Fare increases, parking hikes up for discussion at BART board meeting today 

BART’s proposed rate hikes could raise $700 million to address a long-term budget shortfall. - S.F. EXAMINER FILE PHOTO
  • S.F. Examiner File Photo
  • BART’s proposed rate hikes could raise $700 million to address a long-term budget shortfall.

BART officials will discuss a plan today to increase fares regularly through 2020 and make parking more expensive at station lots.

Since 2003, the regional rail operator has used an inflation-based formula to increase its transit fares every two years. The last scheduled fare increase was in 2012, but the agency wants to extend the program, with rate hikes proposed for 2014, 2016, 2018 and 2020.

Along with maintaining its fare plan, the agency has recommended hiking parking rates to more accurately reflect demand. Parking costs $1 a day at most of BART’s 32 station lots. Under a new proposal, daily rates could increase by 50 cents twice a year where demand is particularly high. For now, the prices would be capped at $3 a day, except at the West Oakland station, where it currently costs $5 a day to park.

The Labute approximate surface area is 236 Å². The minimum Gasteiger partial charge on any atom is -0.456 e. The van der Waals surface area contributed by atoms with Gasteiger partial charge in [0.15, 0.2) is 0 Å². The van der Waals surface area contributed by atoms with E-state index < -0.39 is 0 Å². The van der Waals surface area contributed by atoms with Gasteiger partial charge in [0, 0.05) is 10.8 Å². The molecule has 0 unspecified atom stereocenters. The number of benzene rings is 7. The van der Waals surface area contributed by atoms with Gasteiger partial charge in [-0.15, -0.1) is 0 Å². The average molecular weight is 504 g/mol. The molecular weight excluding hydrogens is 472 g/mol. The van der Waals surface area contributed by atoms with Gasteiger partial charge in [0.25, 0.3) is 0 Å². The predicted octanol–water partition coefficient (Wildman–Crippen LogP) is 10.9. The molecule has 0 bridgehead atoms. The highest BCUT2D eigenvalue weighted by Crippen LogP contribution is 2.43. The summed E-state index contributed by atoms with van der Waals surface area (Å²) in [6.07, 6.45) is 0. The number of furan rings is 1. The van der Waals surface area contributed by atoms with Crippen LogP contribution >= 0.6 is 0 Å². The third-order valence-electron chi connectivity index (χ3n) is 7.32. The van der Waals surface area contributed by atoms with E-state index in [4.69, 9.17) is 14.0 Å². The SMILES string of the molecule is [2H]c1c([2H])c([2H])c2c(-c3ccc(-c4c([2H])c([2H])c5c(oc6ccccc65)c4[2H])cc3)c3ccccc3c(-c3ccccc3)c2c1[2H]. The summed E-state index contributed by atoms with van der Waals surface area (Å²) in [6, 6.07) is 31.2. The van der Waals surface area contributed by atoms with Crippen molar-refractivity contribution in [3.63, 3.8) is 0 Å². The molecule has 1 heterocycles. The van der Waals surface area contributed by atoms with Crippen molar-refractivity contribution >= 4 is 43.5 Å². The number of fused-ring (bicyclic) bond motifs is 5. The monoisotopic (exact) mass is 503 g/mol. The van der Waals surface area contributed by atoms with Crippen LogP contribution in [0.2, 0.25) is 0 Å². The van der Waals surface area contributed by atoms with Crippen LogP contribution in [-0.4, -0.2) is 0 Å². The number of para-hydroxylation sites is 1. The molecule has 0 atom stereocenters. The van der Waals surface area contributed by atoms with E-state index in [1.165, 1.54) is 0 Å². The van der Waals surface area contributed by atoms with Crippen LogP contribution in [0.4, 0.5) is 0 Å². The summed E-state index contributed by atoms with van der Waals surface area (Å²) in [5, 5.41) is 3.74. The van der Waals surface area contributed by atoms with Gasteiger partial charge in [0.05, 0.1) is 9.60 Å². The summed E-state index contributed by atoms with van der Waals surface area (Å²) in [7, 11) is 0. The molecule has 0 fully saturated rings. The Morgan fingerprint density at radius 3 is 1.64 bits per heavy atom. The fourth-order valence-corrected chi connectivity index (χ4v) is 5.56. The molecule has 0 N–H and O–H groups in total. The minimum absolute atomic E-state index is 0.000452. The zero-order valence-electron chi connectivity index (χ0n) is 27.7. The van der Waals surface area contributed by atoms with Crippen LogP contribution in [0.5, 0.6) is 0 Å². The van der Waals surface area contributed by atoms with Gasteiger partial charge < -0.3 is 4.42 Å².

The agency is pushing both plans to deal with its massive long-term budget shortfall. Faced with an aging railway infrastructure and a pressing demand to increase its system capacity, BART must find $750 million a year just to meet its core needs. By implementing the parking and fare increases, the agency would secure about $700 million over the next 12 years.

BART will hold a public hearing at its board of directors meeting in Oakland at 9 a.m. today. The agency will vote on whether to approve the measures at a later board meeting.


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